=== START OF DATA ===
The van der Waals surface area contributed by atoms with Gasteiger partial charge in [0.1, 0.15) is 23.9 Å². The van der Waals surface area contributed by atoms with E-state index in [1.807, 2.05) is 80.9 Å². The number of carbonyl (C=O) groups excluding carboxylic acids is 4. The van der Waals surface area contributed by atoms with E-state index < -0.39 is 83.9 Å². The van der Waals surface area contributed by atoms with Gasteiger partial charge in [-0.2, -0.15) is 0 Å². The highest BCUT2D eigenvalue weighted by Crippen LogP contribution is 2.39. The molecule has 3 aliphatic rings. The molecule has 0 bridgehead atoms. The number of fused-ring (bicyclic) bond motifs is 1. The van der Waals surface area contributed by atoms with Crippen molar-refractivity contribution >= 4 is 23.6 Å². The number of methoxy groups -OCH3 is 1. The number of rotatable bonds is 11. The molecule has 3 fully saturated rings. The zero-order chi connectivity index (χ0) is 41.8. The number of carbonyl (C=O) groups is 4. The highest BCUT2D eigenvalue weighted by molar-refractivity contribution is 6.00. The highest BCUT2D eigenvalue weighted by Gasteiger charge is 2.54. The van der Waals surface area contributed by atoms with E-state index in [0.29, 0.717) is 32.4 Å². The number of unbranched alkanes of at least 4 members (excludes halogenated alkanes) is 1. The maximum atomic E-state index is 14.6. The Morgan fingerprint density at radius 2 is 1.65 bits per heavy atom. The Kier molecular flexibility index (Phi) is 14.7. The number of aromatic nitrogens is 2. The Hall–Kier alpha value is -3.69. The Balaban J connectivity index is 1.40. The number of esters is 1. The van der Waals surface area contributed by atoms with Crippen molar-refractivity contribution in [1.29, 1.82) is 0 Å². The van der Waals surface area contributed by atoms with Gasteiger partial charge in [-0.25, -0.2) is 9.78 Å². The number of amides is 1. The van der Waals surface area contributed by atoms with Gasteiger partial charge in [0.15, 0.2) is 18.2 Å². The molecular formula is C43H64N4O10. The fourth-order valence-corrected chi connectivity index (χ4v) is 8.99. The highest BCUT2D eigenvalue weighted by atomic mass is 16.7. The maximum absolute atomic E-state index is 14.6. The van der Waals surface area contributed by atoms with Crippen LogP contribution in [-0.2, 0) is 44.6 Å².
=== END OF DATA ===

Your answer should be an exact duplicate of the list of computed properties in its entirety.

The van der Waals surface area contributed by atoms with Gasteiger partial charge in [0.1, 0.15) is 23.9 Å². The van der Waals surface area contributed by atoms with E-state index in [1.807, 2.05) is 80.9 Å². The number of carbonyl (C=O) groups excluding carboxylic acids is 4. The van der Waals surface area contributed by atoms with E-state index < -0.39 is 83.9 Å². The van der Waals surface area contributed by atoms with Gasteiger partial charge in [-0.2, -0.15) is 0 Å². The highest BCUT2D eigenvalue weighted by Crippen LogP contribution is 2.39. The molecule has 3 aliphatic rings. The molecule has 0 bridgehead atoms. The number of fused-ring (bicyclic) bond motifs is 1. The van der Waals surface area contributed by atoms with Crippen molar-refractivity contribution >= 4 is 23.6 Å². The number of methoxy groups -OCH3 is 1. The number of rotatable bonds is 11. The molecule has 3 fully saturated rings. The zero-order chi connectivity index (χ0) is 41.8. The number of carbonyl (C=O) groups is 4. The highest BCUT2D eigenvalue weighted by molar-refractivity contribution is 6.00. The highest BCUT2D eigenvalue weighted by Gasteiger charge is 2.54. The van der Waals surface area contributed by atoms with E-state index in [0.29, 0.717) is 32.4 Å². The number of unbranched alkanes of at least 4 members (excludes halogenated alkanes) is 1. The maximum atomic E-state index is 14.6. The Morgan fingerprint density at radius 2 is 1.65 bits per heavy atom. The Kier molecular flexibility index (Phi) is 14.7. The number of aromatic nitrogens is 2. The Hall–Kier alpha value is -3.69. The Balaban J connectivity index is 1.40. The number of esters is 1. The van der Waals surface area contributed by atoms with Crippen molar-refractivity contribution in [1.29, 1.82) is 0 Å². The van der Waals surface area contributed by atoms with Gasteiger partial charge in [-0.25, -0.2) is 9.78 Å². The number of amides is 1. The van der Waals surface area contributed by atoms with Gasteiger partial charge in [0.15, 0.2) is 18.2 Å². The molecular formula is C43H64N4O10. The fourth-order valence-corrected chi connectivity index (χ4v) is 8.99. The highest BCUT2D eigenvalue weighted by atomic mass is 16.7. The maximum absolute atomic E-state index is 14.6. The van der Waals surface area contributed by atoms with Crippen LogP contribution in [-0.2, 0) is 44.6 Å².